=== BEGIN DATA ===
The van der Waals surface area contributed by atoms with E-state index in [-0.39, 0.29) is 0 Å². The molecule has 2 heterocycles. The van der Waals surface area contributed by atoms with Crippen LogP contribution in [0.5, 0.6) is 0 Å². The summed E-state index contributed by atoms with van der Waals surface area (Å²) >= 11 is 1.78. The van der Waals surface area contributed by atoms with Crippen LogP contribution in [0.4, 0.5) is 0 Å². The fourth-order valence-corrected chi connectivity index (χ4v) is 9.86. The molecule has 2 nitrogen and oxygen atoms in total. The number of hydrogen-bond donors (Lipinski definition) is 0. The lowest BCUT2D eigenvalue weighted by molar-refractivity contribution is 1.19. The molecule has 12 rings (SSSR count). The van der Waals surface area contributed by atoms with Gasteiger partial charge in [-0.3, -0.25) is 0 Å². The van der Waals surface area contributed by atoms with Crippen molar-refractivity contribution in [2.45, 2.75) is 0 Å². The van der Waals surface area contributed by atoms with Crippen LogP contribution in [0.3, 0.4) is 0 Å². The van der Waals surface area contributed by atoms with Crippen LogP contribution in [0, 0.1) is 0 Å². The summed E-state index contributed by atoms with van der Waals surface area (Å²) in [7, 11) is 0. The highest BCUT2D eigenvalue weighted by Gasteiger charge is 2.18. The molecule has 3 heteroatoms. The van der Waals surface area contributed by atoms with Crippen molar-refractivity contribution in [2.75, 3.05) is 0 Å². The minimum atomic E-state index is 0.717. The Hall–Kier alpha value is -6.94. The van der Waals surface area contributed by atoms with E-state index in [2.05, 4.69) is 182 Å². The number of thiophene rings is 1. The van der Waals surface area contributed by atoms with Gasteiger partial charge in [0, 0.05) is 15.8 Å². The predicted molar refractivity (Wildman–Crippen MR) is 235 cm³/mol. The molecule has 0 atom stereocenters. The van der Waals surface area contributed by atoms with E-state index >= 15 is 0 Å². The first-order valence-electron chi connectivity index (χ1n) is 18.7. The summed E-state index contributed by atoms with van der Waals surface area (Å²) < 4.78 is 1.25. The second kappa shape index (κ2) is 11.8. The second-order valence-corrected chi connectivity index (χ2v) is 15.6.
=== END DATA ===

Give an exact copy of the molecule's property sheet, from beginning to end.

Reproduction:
The van der Waals surface area contributed by atoms with E-state index in [-0.39, 0.29) is 0 Å². The molecule has 2 heterocycles. The van der Waals surface area contributed by atoms with Crippen LogP contribution in [0.5, 0.6) is 0 Å². The summed E-state index contributed by atoms with van der Waals surface area (Å²) >= 11 is 1.78. The van der Waals surface area contributed by atoms with Crippen LogP contribution in [0.4, 0.5) is 0 Å². The fourth-order valence-corrected chi connectivity index (χ4v) is 9.86. The molecule has 2 nitrogen and oxygen atoms in total. The number of hydrogen-bond donors (Lipinski definition) is 0. The lowest BCUT2D eigenvalue weighted by molar-refractivity contribution is 1.19. The molecule has 12 rings (SSSR count). The van der Waals surface area contributed by atoms with Gasteiger partial charge in [-0.3, -0.25) is 0 Å². The van der Waals surface area contributed by atoms with Crippen molar-refractivity contribution in [2.45, 2.75) is 0 Å². The van der Waals surface area contributed by atoms with Crippen LogP contribution in [0.3, 0.4) is 0 Å². The van der Waals surface area contributed by atoms with Crippen LogP contribution in [0, 0.1) is 0 Å². The summed E-state index contributed by atoms with van der Waals surface area (Å²) in [7, 11) is 0. The highest BCUT2D eigenvalue weighted by Gasteiger charge is 2.18. The molecule has 3 heteroatoms. The van der Waals surface area contributed by atoms with Crippen molar-refractivity contribution in [2.75, 3.05) is 0 Å². The minimum atomic E-state index is 0.717. The Hall–Kier alpha value is -6.94. The van der Waals surface area contributed by atoms with E-state index in [2.05, 4.69) is 182 Å². The number of thiophene rings is 1. The van der Waals surface area contributed by atoms with Gasteiger partial charge in [0, 0.05) is 15.8 Å². The predicted molar refractivity (Wildman–Crippen MR) is 235 cm³/mol. The molecule has 0 atom stereocenters. The van der Waals surface area contributed by atoms with E-state index >= 15 is 0 Å². The first-order valence-electron chi connectivity index (χ1n) is 18.7. The summed E-state index contributed by atoms with van der Waals surface area (Å²) < 4.78 is 1.25. The second kappa shape index (κ2) is 11.8. The second-order valence-corrected chi connectivity index (χ2v) is 15.6.